The photovoltaic system with a capacity of 117 kWp was commissioned on 27 March 2009. It is the largest roof-integrated solar installation on an existing farm building in the canton of Bern. This installation with a surface area of 870m2 produces about 113,000 kWh per year. This provides power to 21 average homes with 90% energy loss, or to 113 urban houses renovated to Minergie-P standards.
With the roof of its farm building, the Guggisberg family demonstrates how farmers can become energy producers. The farm is located at an altitude of 900metres above sea level and enjoys excellent sunlight conditions. The installation is very well integrated into the ridge and pitch of the roof; it almost reaches right up to the sides and the gutters.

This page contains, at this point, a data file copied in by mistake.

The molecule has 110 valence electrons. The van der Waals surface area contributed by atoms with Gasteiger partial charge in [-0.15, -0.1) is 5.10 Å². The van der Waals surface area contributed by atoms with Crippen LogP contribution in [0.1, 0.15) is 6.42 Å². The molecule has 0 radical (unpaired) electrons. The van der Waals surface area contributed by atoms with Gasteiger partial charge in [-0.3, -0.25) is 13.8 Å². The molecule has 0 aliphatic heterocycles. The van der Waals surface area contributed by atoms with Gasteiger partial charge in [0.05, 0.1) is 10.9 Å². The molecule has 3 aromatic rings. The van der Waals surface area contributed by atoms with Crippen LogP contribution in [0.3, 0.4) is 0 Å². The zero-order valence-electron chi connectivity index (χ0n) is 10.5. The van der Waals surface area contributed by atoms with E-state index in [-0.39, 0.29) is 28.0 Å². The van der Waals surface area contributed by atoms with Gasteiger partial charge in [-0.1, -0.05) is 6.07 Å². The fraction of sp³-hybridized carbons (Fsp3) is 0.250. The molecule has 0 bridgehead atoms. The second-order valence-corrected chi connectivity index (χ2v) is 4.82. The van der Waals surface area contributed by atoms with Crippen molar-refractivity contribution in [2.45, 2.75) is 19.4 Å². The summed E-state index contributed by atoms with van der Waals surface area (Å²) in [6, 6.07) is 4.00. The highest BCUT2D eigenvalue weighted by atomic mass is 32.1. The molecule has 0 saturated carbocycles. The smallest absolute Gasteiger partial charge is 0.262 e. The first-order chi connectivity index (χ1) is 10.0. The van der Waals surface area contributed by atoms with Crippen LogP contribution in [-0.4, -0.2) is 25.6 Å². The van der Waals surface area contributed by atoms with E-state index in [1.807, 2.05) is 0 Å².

About two metres of rainwater per square metre (nearly two tonnes) fall on Grimsel; if you imagine that this water falls from a height of 400 metres, you could obtain hydroelectric power amounting to 2kWh/m2a. If the Guggisberg family were to plant trees or shrubs to harness their energy, it would produce 3 to 5 kWh/m2a per square metre of surface area of biomass. Now the Bern-based operation generates 130 kWh/m2a of solar power.
Per square metre of photovoltaic surface area, they therefore generate 40 times more energy from sunlight than using biomass and 65 times more than hydroelectric power. However, unlike biomass and pumped storage hydroelectric power plants, solar power cannot be stored. Each form of energy thus has its advantages and disadvantages. It is a case of using it wisely.